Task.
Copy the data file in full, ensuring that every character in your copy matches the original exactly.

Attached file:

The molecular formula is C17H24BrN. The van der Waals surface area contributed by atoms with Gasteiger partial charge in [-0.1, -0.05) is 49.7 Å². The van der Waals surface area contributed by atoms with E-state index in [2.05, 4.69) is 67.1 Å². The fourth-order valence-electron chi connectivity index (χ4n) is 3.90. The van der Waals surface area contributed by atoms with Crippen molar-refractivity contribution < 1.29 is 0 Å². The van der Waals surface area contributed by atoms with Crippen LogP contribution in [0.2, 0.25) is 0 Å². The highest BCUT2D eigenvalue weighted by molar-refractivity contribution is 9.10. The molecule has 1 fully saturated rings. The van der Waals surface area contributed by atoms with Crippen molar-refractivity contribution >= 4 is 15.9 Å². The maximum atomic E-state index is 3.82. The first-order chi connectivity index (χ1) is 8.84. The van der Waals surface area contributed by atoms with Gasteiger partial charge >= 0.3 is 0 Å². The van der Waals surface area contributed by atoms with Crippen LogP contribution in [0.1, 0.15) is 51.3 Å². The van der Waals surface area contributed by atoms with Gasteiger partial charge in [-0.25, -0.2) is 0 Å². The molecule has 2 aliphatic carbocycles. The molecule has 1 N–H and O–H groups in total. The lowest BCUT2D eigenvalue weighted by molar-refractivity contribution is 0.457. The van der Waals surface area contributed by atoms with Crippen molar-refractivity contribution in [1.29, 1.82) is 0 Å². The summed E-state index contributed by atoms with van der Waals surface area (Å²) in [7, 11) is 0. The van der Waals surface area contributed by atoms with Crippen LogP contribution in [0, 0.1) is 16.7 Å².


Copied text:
The molecular formula is C17H24BrN. The van der Waals surface area contributed by atoms with Gasteiger partial charge in [-0.1, -0.05) is 49.7 Å². The van der Waals surface area contributed by atoms with E-state index in [2.05, 4.69) is 67.1 Å². The fourth-order valence-electron chi connectivity index (χ4n) is 3.90. The van der Waals surface area contributed by atoms with Crippen molar-refractivity contribution < 1.29 is 0 Å². The van der Waals surface area contributed by atoms with Crippen LogP contribution in [0.2, 0.25) is 0 Å². The highest BCUT2D eigenvalue weighted by molar-refractivity contribution is 9.10. The molecule has 1 fully saturated rings. The van der Waals surface area contributed by atoms with Crippen molar-refractivity contribution >= 4 is 15.9 Å². The maximum atomic E-state index is 3.82. The first-order chi connectivity index (χ1) is 8.84. The van der Waals surface area contributed by atoms with Gasteiger partial charge >= 0.3 is 0 Å². The van der Waals surface area contributed by atoms with Crippen LogP contribution in [0.1, 0.15) is 51.3 Å². The van der Waals surface area contributed by atoms with Gasteiger partial charge in [-0.25, -0.2) is 0 Å². The molecule has 2 aliphatic carbocycles. The molecule has 1 N–H and O–H groups in total. The lowest BCUT2D eigenvalue weighted by molar-refractivity contribution is 0.457. The van der Waals surface area contributed by atoms with Crippen molar-refractivity contribution in [1.29, 1.82) is 0 Å². The summed E-state index contributed by atoms with van der Waals surface area (Å²) in [7, 11) is 0. The van der Waals surface area contributed by atoms with Crippen LogP contribution in [0, 0.1) is 16.7 Å².